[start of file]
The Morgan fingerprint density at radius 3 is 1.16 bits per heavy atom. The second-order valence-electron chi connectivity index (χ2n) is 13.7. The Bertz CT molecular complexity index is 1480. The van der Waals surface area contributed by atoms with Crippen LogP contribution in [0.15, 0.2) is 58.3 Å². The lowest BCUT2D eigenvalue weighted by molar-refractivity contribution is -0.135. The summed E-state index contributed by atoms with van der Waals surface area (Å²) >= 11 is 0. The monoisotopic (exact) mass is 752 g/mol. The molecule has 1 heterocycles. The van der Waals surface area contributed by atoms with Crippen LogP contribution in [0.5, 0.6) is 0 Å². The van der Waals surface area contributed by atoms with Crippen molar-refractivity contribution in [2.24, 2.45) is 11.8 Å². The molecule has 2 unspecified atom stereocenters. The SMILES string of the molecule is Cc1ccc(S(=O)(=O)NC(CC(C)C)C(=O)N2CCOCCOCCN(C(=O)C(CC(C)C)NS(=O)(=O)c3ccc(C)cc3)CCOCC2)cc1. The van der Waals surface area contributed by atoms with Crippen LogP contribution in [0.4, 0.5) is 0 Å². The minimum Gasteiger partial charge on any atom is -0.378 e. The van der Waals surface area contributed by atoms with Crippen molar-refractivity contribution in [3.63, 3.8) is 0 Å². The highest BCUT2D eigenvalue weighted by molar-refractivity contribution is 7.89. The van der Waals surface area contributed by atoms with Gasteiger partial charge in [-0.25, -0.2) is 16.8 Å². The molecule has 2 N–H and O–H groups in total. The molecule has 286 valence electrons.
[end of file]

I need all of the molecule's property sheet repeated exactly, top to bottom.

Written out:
The Morgan fingerprint density at radius 3 is 1.16 bits per heavy atom. The second-order valence-electron chi connectivity index (χ2n) is 13.7. The Bertz CT molecular complexity index is 1480. The van der Waals surface area contributed by atoms with Crippen LogP contribution in [0.15, 0.2) is 58.3 Å². The lowest BCUT2D eigenvalue weighted by molar-refractivity contribution is -0.135. The summed E-state index contributed by atoms with van der Waals surface area (Å²) >= 11 is 0. The monoisotopic (exact) mass is 752 g/mol. The molecule has 1 heterocycles. The van der Waals surface area contributed by atoms with Crippen LogP contribution in [0.5, 0.6) is 0 Å². The van der Waals surface area contributed by atoms with Crippen molar-refractivity contribution in [2.24, 2.45) is 11.8 Å². The molecule has 2 unspecified atom stereocenters. The SMILES string of the molecule is Cc1ccc(S(=O)(=O)NC(CC(C)C)C(=O)N2CCOCCOCCN(C(=O)C(CC(C)C)NS(=O)(=O)c3ccc(C)cc3)CCOCC2)cc1. The van der Waals surface area contributed by atoms with Crippen LogP contribution in [0.4, 0.5) is 0 Å². The minimum Gasteiger partial charge on any atom is -0.378 e. The van der Waals surface area contributed by atoms with Crippen molar-refractivity contribution in [3.63, 3.8) is 0 Å². The highest BCUT2D eigenvalue weighted by molar-refractivity contribution is 7.89. The van der Waals surface area contributed by atoms with Gasteiger partial charge in [-0.25, -0.2) is 16.8 Å². The molecule has 2 N–H and O–H groups in total. The molecule has 286 valence electrons.